This volume provides an interpretative guide to using a fundamental resource for the study of the ancient Greek world. Personal names are a statement of identity, a personal choice by parents for their child, reflecting their own ancestry and family traditions, and the religious and political values of the society to which they belong. The names of the ancient Greeks, surviving in their tens of thousands in manuscripts and documents, offer a valuable insight into ancient Greek society. The essays collected here examine how the Greeks responded to new environments. It draws out issues of identity as expressed through the choice, formation and adaptation of personal names, not only by Greeks when they came into contact with non-Greeks, but of others in relation to Greeks, for example Egyptians, Persians, Thracians, and Semitic peoples, including the Jewish communities in the diaspora. Grounded in the 'old' world of Greece (in particular, Euboia and Thessaly), the volume also reaches out to the many parts of the ancient world where Greeks travelled, traded and settled, and where the dominant culture before the arrival of the Greeks was not Greek.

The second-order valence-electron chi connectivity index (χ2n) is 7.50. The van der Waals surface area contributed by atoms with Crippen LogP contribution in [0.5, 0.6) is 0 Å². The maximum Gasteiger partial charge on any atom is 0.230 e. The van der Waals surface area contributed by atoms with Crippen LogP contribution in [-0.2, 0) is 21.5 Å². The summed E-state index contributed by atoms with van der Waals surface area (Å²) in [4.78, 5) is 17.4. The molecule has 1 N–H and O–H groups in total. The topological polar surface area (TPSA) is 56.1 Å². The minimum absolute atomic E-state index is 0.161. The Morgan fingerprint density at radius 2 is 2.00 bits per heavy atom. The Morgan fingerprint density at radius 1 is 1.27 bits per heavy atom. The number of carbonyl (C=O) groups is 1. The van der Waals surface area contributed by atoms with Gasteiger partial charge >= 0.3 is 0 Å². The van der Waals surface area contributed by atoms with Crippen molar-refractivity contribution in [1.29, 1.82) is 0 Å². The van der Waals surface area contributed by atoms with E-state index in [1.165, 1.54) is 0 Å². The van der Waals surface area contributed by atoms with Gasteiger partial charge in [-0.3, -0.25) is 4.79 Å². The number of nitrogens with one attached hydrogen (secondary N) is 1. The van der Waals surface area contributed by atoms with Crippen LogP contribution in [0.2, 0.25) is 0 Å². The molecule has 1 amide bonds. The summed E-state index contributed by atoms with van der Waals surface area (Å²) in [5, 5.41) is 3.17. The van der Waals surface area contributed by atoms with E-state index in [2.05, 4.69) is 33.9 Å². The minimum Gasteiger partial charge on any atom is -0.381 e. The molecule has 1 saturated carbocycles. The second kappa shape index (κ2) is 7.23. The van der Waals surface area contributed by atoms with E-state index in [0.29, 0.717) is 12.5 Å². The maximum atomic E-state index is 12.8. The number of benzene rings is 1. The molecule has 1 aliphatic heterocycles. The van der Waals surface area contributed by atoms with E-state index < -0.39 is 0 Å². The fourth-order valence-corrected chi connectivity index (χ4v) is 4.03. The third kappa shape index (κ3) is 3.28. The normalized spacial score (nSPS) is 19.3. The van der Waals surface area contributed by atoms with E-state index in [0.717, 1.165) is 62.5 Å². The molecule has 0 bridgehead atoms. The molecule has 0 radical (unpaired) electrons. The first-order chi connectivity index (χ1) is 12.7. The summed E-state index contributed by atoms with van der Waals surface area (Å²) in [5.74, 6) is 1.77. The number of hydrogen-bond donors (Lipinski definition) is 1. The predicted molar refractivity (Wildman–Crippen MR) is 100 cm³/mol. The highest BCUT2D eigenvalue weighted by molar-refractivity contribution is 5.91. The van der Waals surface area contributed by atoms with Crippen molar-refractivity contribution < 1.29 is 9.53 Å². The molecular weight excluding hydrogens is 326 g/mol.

Reflecting upon the progress of the Lexicon of Greek Personal Names project, which has already published the names of over a quarter of a million ancient Greeks, this volume will be of interest to all scholars and students of the language, literature, history, religion, and archaeology of the ancient Greek world.